Saturday, November 8, 2008

The Good, the Bad and the Ugly

Il Buono, il Brutto, Il Cattivo; western, Italy / Spain, 1966; D: Sergio Leone, S: Eli Wallach, Clint Eastwood, Lee Van Cleef, Aldo Giuffre, Luigi Pistilli, Rada Rassimov

The Bad is a hired hitman, Setenza, who is searching for Bill Carson. Two bandits hire him to kill the other, but he kills them both. The Good is "Blondie", while Tuco is the Ugly. Both of them work as a team: "Blondie" "hands over" the wanted Tuco to a Sheriff in a town and gets a 1,000 $ bounty, but shoots at the rope that was supposed to hang Tuco and helps his escape. Repeat the scharade again and again. But one day "Blondie" is fed up and leaves Tuco in the desert, so Tuco seeks revenge and later forces "Blonde" to walk across the desert without water. Just then a stagecoach with Carson appears: before he dies, Carson tells "Blondie" the location of the graveyard where he hid his secret treasure. Now Tuco needs "Blondie" again, but they are arrested by the Union soldiers. Sentenza goes after them to find the treasure. Tuco escapes, "Blondie" joins him again and they kill Sentenza's people. The name of the grave is just "unknown". They find a trove filled with gold, kill Sentenza and split the money. But before he leaves, "Blondie" ties up Tuco's hands and leaves him hanging on a noose. Later, "Blondie" shoots at the rope from a distance, thereby releasing Tuco.

With this very good western, director Sergio Leone completed his "Dollars" trilogy and achieved a great success, getting praised for managing to actually make art out of pulp, the so called 'Spaghetti western': "The Good, the Bad and the Ugly" went on to become a legend that is even mentioned today, Clint Eastwood became a star and patron of cynical good guys, while the direction is powerful and absorbing, filled with black humor (the way Tuco enters a gun store and shoots at three targets: two tops fall off, but then Tuco jumps at the ground and the last top of the cardboard falls as well), though cold. The heavily ambitious "Good" lasts for almost 3 hours and it is interesting to see how Leone used a lot of neat tricks to enrich it, like the titles in the exposition placed for every of the three title protagonists: "Good" for Eastwood, "Bad" for Wallach and "Ugly" for Cleef, or the gigantic camera close ups of their faces which already started to establish themselves as the director's trademark: they can be the best appreciated in cinemas, not on small TV sets, because the viewer is in awe and feels insignificant when he or she watches a head 10 times bigger than a normal human on the big screen. The theme of greed and its structure are tight, but still some of the protagonists seem antipathetic, a few deus ex machina moments are obvious, whereas some torture and depiction of violence irritating. Also, the civil war battle sequence slows the movie down in the last third. A slow burning and hypnotic exercise of the western genre, which works as a cynical dismantling of some of its American cliches: instead of showing idealistic heroes, "The Good, The Bad and the Ugly" depicts antiheroes, showing the Wild West as it was, namely full of vile, selfish people who are hardcore capitalists, thinking only of gaining money, even through theft and swindle. Not for everyone's taste, Leone's highlight is nonetheless a quality film with cynical humor ("When you can shoot, shoot. Don't talk!", says Tuco to a babbling rival whom he just shot from a bathtub).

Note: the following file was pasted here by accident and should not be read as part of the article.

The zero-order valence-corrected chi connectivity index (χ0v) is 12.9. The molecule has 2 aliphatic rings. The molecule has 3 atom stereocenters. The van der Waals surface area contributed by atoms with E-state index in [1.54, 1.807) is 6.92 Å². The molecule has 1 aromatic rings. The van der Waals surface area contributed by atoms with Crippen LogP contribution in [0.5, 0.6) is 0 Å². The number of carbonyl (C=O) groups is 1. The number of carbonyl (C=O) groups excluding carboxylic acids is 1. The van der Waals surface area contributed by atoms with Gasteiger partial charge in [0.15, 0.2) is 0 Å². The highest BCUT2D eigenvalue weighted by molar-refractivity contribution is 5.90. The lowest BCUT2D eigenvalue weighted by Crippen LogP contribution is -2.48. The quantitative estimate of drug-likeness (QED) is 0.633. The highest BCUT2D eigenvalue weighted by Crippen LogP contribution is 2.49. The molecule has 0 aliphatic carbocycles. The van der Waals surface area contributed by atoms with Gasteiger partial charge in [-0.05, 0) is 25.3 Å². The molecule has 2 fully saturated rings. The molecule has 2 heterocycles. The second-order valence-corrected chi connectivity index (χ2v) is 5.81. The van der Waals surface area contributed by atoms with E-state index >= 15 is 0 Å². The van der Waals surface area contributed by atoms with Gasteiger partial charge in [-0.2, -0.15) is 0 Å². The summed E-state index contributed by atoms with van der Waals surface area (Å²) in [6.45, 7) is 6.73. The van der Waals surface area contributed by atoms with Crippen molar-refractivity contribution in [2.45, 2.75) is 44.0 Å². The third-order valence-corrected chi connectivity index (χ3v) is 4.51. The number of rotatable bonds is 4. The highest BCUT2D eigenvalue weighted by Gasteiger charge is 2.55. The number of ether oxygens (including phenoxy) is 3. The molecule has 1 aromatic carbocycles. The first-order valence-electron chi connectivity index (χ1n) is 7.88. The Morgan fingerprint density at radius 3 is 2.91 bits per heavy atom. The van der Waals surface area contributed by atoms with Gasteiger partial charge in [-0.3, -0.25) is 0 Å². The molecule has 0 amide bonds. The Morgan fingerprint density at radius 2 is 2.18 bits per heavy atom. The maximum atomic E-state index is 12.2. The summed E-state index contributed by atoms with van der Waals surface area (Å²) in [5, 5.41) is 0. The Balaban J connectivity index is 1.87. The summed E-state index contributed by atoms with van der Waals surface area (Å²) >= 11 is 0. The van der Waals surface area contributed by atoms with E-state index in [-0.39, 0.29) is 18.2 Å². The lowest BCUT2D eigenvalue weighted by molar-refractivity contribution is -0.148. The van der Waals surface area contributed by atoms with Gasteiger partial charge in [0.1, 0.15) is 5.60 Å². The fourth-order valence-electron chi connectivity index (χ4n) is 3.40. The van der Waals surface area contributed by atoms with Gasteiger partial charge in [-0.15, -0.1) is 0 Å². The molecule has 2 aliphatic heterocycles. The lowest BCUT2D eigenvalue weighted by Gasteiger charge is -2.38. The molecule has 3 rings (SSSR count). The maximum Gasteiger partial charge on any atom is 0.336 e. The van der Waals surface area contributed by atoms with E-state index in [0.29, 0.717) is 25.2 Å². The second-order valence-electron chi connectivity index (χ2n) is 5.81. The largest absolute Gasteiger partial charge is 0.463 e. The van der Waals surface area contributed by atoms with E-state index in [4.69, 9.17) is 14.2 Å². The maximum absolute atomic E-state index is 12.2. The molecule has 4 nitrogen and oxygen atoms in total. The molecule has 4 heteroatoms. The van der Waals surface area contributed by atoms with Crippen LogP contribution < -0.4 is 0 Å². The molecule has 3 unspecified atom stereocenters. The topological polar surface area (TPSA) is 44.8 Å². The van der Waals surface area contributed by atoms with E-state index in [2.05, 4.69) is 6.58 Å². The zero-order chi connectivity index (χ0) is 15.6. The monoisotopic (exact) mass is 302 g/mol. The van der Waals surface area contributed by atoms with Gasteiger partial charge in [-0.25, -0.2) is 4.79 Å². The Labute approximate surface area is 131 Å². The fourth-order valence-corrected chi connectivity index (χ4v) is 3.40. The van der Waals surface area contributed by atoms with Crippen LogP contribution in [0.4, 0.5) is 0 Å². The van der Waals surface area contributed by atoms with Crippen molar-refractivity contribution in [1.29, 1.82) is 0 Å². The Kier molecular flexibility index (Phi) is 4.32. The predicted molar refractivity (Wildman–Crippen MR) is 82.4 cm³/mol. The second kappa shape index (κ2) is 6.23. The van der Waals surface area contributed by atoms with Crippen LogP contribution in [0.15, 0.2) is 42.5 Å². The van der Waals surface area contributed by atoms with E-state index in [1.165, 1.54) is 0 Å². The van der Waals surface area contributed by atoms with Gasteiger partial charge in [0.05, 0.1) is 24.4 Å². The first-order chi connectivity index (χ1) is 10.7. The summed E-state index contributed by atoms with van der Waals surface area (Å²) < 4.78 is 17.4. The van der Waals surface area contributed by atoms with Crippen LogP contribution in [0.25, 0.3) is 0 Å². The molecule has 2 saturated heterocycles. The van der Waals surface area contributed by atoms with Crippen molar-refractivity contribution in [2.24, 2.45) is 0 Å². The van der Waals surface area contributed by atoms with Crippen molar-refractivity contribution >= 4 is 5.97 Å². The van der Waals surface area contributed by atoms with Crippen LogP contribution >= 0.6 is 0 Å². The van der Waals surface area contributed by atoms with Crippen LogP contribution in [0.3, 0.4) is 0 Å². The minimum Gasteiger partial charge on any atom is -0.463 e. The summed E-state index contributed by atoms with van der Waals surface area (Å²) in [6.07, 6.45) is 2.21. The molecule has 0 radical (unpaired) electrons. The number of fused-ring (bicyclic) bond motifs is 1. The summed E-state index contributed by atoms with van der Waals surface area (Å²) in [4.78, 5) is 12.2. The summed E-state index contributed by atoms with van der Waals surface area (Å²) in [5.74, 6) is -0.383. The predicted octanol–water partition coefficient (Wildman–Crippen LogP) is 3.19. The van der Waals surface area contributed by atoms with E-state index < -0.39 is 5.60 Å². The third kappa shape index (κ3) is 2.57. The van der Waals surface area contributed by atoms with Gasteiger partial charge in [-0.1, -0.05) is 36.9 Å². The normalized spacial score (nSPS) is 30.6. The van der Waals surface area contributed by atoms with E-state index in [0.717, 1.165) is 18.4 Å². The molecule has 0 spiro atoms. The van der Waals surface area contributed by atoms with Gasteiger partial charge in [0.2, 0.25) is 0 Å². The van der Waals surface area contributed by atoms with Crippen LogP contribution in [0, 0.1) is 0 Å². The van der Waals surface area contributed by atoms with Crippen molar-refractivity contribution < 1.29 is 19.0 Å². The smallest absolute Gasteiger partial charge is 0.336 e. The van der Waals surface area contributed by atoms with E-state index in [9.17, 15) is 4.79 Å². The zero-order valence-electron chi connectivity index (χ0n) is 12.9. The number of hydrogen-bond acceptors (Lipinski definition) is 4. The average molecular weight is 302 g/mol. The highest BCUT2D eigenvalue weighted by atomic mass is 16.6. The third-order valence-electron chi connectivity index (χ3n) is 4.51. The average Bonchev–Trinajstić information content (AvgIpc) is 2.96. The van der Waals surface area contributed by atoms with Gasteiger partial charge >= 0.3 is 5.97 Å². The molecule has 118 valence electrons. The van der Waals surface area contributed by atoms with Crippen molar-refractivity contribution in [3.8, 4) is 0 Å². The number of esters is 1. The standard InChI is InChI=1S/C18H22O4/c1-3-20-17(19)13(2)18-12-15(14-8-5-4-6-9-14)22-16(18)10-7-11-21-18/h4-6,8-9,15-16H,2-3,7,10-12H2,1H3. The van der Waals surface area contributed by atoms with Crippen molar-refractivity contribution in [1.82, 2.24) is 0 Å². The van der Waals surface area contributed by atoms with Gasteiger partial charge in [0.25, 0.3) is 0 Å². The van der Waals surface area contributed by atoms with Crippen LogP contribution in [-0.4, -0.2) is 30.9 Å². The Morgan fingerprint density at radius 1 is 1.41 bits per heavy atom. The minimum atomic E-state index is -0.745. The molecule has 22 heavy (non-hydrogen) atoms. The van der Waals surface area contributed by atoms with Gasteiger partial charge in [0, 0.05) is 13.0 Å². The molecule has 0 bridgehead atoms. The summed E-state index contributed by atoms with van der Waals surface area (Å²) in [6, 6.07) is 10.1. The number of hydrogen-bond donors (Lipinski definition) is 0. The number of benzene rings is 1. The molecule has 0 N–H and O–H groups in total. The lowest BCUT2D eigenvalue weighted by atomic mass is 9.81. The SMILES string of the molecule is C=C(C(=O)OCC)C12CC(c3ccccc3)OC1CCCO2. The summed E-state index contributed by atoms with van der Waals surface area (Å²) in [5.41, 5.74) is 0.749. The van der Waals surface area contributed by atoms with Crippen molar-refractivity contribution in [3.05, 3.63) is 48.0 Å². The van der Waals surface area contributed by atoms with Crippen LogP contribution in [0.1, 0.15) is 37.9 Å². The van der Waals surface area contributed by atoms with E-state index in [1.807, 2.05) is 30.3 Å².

No comments: